But wait! There's more!!!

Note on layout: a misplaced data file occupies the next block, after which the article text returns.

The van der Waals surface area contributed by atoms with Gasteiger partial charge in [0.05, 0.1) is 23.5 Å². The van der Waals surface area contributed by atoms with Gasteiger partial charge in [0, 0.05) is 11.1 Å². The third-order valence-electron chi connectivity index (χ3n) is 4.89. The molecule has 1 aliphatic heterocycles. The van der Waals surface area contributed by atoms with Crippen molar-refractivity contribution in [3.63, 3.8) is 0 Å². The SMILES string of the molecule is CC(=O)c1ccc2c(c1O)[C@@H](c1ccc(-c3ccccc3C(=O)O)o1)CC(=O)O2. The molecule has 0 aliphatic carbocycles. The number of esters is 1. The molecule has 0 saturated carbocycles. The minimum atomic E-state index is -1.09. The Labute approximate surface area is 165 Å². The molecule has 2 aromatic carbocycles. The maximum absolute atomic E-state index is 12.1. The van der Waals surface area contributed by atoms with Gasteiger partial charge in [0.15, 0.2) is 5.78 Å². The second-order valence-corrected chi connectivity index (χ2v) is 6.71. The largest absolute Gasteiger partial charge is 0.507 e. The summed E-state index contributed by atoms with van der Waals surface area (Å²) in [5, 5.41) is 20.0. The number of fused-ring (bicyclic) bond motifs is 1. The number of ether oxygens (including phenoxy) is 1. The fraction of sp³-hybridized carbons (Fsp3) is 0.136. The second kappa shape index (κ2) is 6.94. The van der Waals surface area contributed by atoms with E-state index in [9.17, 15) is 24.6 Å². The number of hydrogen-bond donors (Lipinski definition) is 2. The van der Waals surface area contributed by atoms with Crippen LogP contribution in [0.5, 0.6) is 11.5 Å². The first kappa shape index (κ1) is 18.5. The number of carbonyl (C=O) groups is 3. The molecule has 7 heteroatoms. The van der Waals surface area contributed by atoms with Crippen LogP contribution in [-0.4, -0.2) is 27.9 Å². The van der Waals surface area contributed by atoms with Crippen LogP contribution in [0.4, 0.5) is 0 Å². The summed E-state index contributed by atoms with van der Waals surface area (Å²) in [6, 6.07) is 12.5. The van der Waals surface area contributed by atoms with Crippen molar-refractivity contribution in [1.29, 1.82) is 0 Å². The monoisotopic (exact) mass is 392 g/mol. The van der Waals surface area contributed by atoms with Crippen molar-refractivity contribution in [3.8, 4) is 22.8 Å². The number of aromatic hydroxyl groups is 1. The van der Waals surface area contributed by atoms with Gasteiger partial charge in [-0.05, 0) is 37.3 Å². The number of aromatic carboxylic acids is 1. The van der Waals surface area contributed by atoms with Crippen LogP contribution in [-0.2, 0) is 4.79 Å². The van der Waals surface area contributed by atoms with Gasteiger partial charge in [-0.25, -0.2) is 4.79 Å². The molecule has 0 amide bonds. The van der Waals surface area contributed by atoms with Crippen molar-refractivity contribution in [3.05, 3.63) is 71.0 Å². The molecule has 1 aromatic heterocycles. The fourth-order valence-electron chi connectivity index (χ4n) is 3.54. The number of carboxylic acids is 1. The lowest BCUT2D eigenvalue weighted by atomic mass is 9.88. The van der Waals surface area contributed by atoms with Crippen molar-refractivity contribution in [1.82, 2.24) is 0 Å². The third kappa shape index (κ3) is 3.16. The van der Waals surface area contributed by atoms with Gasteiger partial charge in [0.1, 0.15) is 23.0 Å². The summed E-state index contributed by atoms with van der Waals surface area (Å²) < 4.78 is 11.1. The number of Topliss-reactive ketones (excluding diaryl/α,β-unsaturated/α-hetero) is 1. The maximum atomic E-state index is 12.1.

When we find Dewey in the 1940 Census things have changed yet again. Now he's back in Santa Paula, living with my Great Grandparents and their very large family, apparently divorced again, and now he's a gardener at a citrus ranch (Limoniera?). Apparently he's been there since 1935!!! I lose track of Maura and the boys at this time, so I don't know if they knew that Dewey was back in town or not. I also haven't been able to find a marriage or divorce record for Dewey's second wife, Verna Maines. I did find a marriage announcement for Dewey and Verna, though, on Genealogy Bank. I don't have it in front of me now, but at least that gives an approximate date and shows that a wedding actually occurred. Also on Genealogy Bank, though not with me at present, I found an obituary for Dewey, who died Oct. 5, 1971 in Los Angeles. The obituary mentions he was survived by his wife and daughter. There was no name given for the daughter, but if I remember correctly, the wife's name was "Ada." If that is correct, it is possible that he and Verna remained married because her middle name was Adaline...or this could be a third wife! Needless to say, there is a lot that remains to be seen when it comes to Earl Dewey Olney. He sure got around! So, I will continue my research and hope that someone sees this post and comes out of the woodwork to help his descendants in their research - especially the Flores-Olney families since he seems to have completely abandoned them early on.